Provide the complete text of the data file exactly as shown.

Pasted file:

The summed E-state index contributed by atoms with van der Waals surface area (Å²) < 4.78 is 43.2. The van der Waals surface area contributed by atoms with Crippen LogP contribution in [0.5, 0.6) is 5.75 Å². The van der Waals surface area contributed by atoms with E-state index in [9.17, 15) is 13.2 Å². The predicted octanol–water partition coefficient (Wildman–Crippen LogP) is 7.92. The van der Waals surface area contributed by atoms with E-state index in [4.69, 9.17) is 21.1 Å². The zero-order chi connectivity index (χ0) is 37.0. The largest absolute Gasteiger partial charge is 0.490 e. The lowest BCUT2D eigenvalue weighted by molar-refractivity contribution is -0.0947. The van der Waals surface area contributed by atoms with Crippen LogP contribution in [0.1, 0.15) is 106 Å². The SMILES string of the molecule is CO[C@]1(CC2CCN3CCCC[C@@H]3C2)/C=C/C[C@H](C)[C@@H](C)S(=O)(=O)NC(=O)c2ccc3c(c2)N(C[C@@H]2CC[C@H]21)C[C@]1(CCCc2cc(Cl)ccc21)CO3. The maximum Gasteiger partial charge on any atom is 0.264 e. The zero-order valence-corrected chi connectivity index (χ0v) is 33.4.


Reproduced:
The summed E-state index contributed by atoms with van der Waals surface area (Å²) < 4.78 is 43.2. The van der Waals surface area contributed by atoms with Crippen LogP contribution in [0.5, 0.6) is 5.75 Å². The van der Waals surface area contributed by atoms with E-state index in [9.17, 15) is 13.2 Å². The predicted octanol–water partition coefficient (Wildman–Crippen LogP) is 7.92. The van der Waals surface area contributed by atoms with E-state index in [4.69, 9.17) is 21.1 Å². The zero-order chi connectivity index (χ0) is 37.0. The largest absolute Gasteiger partial charge is 0.490 e. The lowest BCUT2D eigenvalue weighted by molar-refractivity contribution is -0.0947. The van der Waals surface area contributed by atoms with Crippen LogP contribution in [0.1, 0.15) is 106 Å². The SMILES string of the molecule is CO[C@]1(CC2CCN3CCCC[C@@H]3C2)/C=C/C[C@H](C)[C@@H](C)S(=O)(=O)NC(=O)c2ccc3c(c2)N(C[C@@H]2CC[C@H]21)C[C@]1(CCCc2cc(Cl)ccc21)CO3. The maximum Gasteiger partial charge on any atom is 0.264 e. The zero-order valence-corrected chi connectivity index (χ0v) is 33.4.